In preparation for the winds and fire risk, the utility company Pacific Gas & Electric preemptively cut power to hundreds of thousands of Californians. On Monday at about 5:45 p.m. Eastern time, about 456,000 customers were without power across the state, according to Poweroutage.us.
During the past few years, the company’s infrastructure, including transmission lines, have been blamed for some of the state’s deadliest and most destructive blazes, including some of the wine country fires and the 2018 Camp Fire, which nearly destroyed the town of Paradise, Calif., and killed dozens.
On Friday, Berkeley took an extraordinary step in recommending that residents who live in the fire-prone hills of the city consider evacuating ahead of Sunday’s predicted winds — and even noted hotels that are offering discounts in the better-protected urban core. The Weather Service has expressed concern about upcoming conditions in the East Bay hills, referencing the 1923 fire in Berkeley and the 1991 Tunnel Fire in the Oakland Hills.
Ties to jet stream buckle that brought an Arctic outbreak
The high wind event is the result of a push of a record-setting Arctic air mass into the Rockies and Great Basin along with strong winds at the upper levels of the atmosphere. When low-pressure areas riding along the jet stream land in Colorado, high-pressure zones build in quickly to their north and west over northern Nevada and Utah, a region known as the Great Basin. The difference in pressure over this relatively short distance starts generating these winds.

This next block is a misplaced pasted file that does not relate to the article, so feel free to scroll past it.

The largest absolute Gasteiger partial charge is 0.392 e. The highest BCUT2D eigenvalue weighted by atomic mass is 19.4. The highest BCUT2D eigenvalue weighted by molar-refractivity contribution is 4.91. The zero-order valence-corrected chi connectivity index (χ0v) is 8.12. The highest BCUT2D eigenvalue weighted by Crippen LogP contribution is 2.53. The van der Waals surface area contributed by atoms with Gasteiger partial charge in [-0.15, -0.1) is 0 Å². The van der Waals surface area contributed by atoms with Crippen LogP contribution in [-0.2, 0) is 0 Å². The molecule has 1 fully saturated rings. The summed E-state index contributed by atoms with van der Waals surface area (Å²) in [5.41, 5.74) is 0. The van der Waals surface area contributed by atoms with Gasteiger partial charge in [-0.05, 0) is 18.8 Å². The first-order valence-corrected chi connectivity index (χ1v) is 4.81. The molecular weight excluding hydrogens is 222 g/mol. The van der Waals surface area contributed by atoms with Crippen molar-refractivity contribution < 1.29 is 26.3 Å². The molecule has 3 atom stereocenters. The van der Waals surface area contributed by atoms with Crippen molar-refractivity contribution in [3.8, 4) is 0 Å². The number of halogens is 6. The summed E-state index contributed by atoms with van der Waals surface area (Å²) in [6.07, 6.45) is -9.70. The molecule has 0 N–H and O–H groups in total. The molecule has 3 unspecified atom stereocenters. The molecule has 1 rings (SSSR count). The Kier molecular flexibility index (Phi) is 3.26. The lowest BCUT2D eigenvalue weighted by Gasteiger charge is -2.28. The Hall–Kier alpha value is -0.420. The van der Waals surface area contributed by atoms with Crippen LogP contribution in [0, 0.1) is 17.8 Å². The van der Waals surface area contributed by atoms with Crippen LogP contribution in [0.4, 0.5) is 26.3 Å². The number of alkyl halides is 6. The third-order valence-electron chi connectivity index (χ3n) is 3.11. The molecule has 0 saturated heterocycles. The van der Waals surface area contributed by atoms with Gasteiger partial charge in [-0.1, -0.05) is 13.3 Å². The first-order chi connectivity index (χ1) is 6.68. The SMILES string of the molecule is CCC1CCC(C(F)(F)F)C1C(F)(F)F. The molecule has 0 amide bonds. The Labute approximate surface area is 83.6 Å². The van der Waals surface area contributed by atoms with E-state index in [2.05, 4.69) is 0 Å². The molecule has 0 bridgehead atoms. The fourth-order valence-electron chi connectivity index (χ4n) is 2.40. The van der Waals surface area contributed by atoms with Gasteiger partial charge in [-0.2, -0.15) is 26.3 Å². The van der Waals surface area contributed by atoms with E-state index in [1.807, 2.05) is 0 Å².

The winds are then drawn westward toward California, where air-pressure readings are lower (air flows from high to low pressure), and often, they gain speed passing through channels in the high terrain. As the air moves down mountain slopes, it dries out further.
This particular high wind event is shaping up to be what many meteorologists had feared the most for the Golden State this year: an extremely dry, land-to-sea (also known as offshore) wind event just when the region is at its most parched.
Climate change increases the chances for fall wind, dry conditions to overlap
California is in the midst of its worst wildfire season on record, with more than 4.1 million acres burned, which is more than double the acreage burned in the previous record-breaking year. In addition, at least 9,200 structures have been destroyed and 31 people killed. A staggering five of the top six largest fires on record in the state have occurred this season, including the largest, the August Complex.
That fire is also the state’s first “gigafire” on record, having burned more than 1 million acres.
To see a longer-term perspective: 17 of the top 20 largest blazes in the state have taken place since 2000.
Scientific studies show that by increasing air temperatures and drying out soils and vegetation, climate change increases the frequency and severity of days with extreme fire risk. This is true in the West, but also in other parts of the world, according to a recent review of the scientific literature.
California has seen its fire season lengthen, which causes the driest time of year to increasingly overlap with the typical season for the state’s strongest fall offshore wind events.
This year, the state saw its hottest August on record, with sizzling temperature records. Then an even more severe heat wave struck in early September, leading to a firestorm of historic proportions. Fuels that have not burned are at or near record-dry levels.
Land management practices, along with the building of homes closer to forested areas susceptible to fires, are other significant factors driving wildfire trends in the West, but they don’t explain the major uptick in large fires in recent years.
One study, for example, found that climate change has doubled the days during the fall with extreme wildfire conditions in parts of California since the 1980s.
Diana Leonard contributed to this report.